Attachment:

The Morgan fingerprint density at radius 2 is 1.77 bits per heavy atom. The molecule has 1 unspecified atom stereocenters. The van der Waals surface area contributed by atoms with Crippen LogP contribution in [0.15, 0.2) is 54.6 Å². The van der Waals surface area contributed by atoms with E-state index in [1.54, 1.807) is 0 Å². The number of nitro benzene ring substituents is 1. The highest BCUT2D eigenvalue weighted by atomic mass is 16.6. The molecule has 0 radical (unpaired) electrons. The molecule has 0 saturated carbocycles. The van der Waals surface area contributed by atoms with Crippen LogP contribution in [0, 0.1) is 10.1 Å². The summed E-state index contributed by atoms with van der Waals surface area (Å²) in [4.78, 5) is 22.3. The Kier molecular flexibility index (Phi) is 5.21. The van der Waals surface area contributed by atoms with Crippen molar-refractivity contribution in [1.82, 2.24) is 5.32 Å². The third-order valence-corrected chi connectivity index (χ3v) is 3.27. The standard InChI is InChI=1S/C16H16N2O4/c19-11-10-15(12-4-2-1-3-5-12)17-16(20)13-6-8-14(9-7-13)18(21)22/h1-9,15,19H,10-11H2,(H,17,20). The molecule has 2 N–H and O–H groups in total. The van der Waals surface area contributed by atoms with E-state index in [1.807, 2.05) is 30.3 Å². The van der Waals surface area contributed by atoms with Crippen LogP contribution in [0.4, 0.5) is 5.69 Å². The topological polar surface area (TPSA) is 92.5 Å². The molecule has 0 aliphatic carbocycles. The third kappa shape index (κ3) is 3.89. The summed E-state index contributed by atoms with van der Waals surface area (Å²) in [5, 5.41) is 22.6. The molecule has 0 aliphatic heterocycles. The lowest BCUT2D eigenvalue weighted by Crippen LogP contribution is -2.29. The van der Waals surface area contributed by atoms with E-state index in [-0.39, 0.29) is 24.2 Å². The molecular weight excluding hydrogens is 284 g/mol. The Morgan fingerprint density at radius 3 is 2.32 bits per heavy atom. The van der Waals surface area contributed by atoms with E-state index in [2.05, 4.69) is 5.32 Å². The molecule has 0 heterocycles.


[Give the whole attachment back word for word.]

The Morgan fingerprint density at radius 2 is 1.77 bits per heavy atom. The molecule has 1 unspecified atom stereocenters. The van der Waals surface area contributed by atoms with Crippen LogP contribution in [0.15, 0.2) is 54.6 Å². The van der Waals surface area contributed by atoms with E-state index in [1.54, 1.807) is 0 Å². The number of nitro benzene ring substituents is 1. The highest BCUT2D eigenvalue weighted by atomic mass is 16.6. The molecule has 0 radical (unpaired) electrons. The molecule has 0 saturated carbocycles. The van der Waals surface area contributed by atoms with Crippen LogP contribution in [0, 0.1) is 10.1 Å². The summed E-state index contributed by atoms with van der Waals surface area (Å²) in [4.78, 5) is 22.3. The Kier molecular flexibility index (Phi) is 5.21. The van der Waals surface area contributed by atoms with Crippen molar-refractivity contribution in [1.82, 2.24) is 5.32 Å². The third-order valence-corrected chi connectivity index (χ3v) is 3.27. The standard InChI is InChI=1S/C16H16N2O4/c19-11-10-15(12-4-2-1-3-5-12)17-16(20)13-6-8-14(9-7-13)18(21)22/h1-9,15,19H,10-11H2,(H,17,20). The molecule has 2 N–H and O–H groups in total. The van der Waals surface area contributed by atoms with E-state index in [1.807, 2.05) is 30.3 Å². The van der Waals surface area contributed by atoms with Crippen LogP contribution in [0.4, 0.5) is 5.69 Å². The topological polar surface area (TPSA) is 92.5 Å². The molecule has 0 aliphatic carbocycles. The third kappa shape index (κ3) is 3.89. The summed E-state index contributed by atoms with van der Waals surface area (Å²) in [5, 5.41) is 22.6. The molecule has 0 aliphatic heterocycles. The lowest BCUT2D eigenvalue weighted by Crippen LogP contribution is -2.29. The van der Waals surface area contributed by atoms with E-state index in [-0.39, 0.29) is 24.2 Å². The molecular weight excluding hydrogens is 284 g/mol. The Morgan fingerprint density at radius 3 is 2.32 bits per heavy atom. The van der Waals surface area contributed by atoms with E-state index in [2.05, 4.69) is 5.32 Å². The molecule has 0 heterocycles.